Forbes blog has an interesting article on New Zealand's "economic bubble", focusing on the property market. Steven Joyce has responded, pointing out that the blog post is over hyped. The focus of the post was on the overheated property market, while also pointing out that New Zealand households are very highly indebted, and that government debt has increased greatly since 2008.
In many ways the post re-enforces the government's economic policies. For starters, the overheated property market, particularly in Auckland, is being cooled by the government's housing accord. The focus on increasing supply will cool house prices over time: affordable housing to enable first home buyers to get on the property ladder, increasing land supply and resource management reform all mean that more houses will be built, reducing the cost to New Zealanders overtime and the amount they have to borrow (it's worth remembering that household savings rates have been pretty good over the last few years).
Second, the debate over government spending and debt will no doubt be a big issue this election. The government has had to deal with a recession (which started before the global financial crisis), the GFC which led to the collapse of many of our finance companies, and the two Christchurch earthquakes. The "Labour ran surpluses" meme ignores these factors, and seems to imply that a Labour-led government wouldn't have spent up on those things. Of course they more than likely would have, on top of their additional borrowing to ramp up government spending in all other areas, including borrowing to make contributions to the Superannuation Fund. Labour's line has been that the government has run up a large debt which they say is "the biggest debt since Muldoon." This is a silly line, it ignores that the economy has grown hugely since 1984, meaning the size of government debt to the economy is actually much smaller. Since we're looking at getting back into surplus, the pressure will be on the opposition to show that they're not the big spenders they make themselves out to be.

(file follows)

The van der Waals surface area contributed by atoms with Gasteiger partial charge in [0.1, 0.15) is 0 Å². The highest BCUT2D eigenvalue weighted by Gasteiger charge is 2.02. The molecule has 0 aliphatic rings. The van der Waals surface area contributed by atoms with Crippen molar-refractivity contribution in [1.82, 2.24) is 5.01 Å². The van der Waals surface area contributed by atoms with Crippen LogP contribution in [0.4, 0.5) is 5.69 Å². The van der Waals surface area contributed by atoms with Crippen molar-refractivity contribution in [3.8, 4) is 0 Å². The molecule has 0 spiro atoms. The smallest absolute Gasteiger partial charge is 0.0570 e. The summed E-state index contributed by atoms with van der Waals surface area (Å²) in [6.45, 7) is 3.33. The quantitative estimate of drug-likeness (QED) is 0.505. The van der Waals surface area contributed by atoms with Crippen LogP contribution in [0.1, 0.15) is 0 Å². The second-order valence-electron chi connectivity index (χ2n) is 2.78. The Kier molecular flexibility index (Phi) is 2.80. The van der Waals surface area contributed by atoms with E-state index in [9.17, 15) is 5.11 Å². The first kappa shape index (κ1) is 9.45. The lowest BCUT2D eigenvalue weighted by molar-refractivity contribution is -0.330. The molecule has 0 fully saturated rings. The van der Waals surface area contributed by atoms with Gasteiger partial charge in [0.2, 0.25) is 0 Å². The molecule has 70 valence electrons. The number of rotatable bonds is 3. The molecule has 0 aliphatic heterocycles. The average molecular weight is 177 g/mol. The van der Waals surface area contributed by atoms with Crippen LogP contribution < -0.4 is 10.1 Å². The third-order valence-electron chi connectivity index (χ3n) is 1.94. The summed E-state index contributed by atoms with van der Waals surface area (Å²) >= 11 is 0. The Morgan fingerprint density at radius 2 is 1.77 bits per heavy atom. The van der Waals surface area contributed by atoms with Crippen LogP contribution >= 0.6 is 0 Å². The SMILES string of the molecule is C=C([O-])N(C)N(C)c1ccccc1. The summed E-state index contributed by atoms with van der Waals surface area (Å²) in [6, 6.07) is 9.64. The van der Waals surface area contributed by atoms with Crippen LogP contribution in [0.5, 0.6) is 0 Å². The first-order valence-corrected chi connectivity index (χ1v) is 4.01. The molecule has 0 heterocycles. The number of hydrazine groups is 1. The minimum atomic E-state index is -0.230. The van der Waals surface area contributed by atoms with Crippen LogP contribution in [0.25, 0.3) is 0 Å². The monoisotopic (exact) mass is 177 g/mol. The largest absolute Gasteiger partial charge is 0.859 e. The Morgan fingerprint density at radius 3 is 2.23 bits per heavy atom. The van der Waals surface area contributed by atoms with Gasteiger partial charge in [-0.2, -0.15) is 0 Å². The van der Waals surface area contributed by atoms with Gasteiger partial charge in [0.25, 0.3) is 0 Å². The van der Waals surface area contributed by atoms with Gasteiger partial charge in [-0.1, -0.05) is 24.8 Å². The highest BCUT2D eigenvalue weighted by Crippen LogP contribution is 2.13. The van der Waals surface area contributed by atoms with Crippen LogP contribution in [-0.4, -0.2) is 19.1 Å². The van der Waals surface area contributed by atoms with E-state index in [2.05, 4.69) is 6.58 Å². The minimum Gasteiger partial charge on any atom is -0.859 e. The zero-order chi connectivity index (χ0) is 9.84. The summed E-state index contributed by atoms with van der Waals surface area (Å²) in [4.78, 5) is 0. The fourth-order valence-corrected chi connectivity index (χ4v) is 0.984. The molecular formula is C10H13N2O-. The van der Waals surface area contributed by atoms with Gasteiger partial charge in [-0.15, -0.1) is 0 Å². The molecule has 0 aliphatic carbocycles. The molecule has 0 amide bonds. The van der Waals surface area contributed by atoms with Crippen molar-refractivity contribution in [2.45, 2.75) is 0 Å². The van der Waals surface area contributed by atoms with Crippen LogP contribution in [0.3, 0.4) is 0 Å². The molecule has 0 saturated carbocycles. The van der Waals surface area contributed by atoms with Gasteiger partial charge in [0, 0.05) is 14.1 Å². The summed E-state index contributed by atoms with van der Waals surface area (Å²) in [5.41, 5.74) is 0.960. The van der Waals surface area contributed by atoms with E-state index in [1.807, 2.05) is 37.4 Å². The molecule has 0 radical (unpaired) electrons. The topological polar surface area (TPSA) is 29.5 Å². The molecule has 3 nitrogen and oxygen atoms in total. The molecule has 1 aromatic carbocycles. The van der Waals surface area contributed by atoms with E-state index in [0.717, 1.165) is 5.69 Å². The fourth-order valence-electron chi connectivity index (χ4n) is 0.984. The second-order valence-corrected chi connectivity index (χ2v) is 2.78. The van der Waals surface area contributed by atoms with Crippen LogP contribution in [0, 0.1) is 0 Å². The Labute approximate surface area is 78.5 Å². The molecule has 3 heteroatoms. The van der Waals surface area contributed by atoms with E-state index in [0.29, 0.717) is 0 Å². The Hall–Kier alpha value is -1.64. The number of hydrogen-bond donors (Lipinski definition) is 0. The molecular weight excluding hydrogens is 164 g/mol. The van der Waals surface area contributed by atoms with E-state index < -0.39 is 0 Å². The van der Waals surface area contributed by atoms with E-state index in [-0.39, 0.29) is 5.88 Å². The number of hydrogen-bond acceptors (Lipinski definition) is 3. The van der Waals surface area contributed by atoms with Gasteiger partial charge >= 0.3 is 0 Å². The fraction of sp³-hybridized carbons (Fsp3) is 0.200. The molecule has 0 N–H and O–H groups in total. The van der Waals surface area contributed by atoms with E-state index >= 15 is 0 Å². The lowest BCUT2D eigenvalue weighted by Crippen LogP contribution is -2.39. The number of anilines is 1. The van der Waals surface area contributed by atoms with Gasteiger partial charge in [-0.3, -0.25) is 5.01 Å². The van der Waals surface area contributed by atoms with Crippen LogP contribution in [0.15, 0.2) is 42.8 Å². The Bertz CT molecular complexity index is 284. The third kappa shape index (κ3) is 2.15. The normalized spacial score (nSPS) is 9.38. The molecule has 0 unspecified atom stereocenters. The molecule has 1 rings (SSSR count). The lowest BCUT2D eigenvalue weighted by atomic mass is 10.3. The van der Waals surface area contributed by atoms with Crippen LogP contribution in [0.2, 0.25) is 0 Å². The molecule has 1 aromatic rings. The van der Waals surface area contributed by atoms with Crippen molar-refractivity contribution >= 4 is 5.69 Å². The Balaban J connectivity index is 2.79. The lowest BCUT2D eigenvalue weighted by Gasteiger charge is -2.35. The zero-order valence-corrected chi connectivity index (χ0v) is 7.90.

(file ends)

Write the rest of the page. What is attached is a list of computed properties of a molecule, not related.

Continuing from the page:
The economic challenges Forbes has outlined are not new, but neither are they fatal. What would be fatal would be a major blow-out on government spending, the end of initiatives to increase housing supply, and increased regulation to make life difficult for house builders, and business in general.